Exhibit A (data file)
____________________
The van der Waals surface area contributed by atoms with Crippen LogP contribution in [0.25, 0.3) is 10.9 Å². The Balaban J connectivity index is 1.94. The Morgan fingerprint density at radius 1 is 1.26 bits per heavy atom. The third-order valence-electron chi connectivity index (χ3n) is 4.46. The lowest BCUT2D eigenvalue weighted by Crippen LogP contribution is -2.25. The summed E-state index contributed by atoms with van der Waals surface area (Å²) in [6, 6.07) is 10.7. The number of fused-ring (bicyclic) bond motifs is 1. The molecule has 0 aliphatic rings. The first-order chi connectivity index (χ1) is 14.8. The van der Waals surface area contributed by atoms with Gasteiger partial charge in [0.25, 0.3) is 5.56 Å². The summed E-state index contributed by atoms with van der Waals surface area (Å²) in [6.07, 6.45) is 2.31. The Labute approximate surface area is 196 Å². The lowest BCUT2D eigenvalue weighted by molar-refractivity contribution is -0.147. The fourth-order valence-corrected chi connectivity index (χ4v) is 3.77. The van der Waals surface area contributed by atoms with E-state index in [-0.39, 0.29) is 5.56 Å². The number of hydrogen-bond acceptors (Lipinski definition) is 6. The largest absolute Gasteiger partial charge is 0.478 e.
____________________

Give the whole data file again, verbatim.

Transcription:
The van der Waals surface area contributed by atoms with Crippen LogP contribution in [0.25, 0.3) is 10.9 Å². The Balaban J connectivity index is 1.94. The Morgan fingerprint density at radius 1 is 1.26 bits per heavy atom. The third-order valence-electron chi connectivity index (χ3n) is 4.46. The lowest BCUT2D eigenvalue weighted by Crippen LogP contribution is -2.25. The summed E-state index contributed by atoms with van der Waals surface area (Å²) in [6, 6.07) is 10.7. The number of fused-ring (bicyclic) bond motifs is 1. The molecule has 0 aliphatic rings. The first-order chi connectivity index (χ1) is 14.8. The van der Waals surface area contributed by atoms with Gasteiger partial charge in [0.25, 0.3) is 5.56 Å². The summed E-state index contributed by atoms with van der Waals surface area (Å²) in [6.07, 6.45) is 2.31. The Labute approximate surface area is 196 Å². The lowest BCUT2D eigenvalue weighted by molar-refractivity contribution is -0.147. The fourth-order valence-corrected chi connectivity index (χ4v) is 3.77. The van der Waals surface area contributed by atoms with E-state index in [-0.39, 0.29) is 5.56 Å². The number of hydrogen-bond acceptors (Lipinski definition) is 6. The largest absolute Gasteiger partial charge is 0.478 e.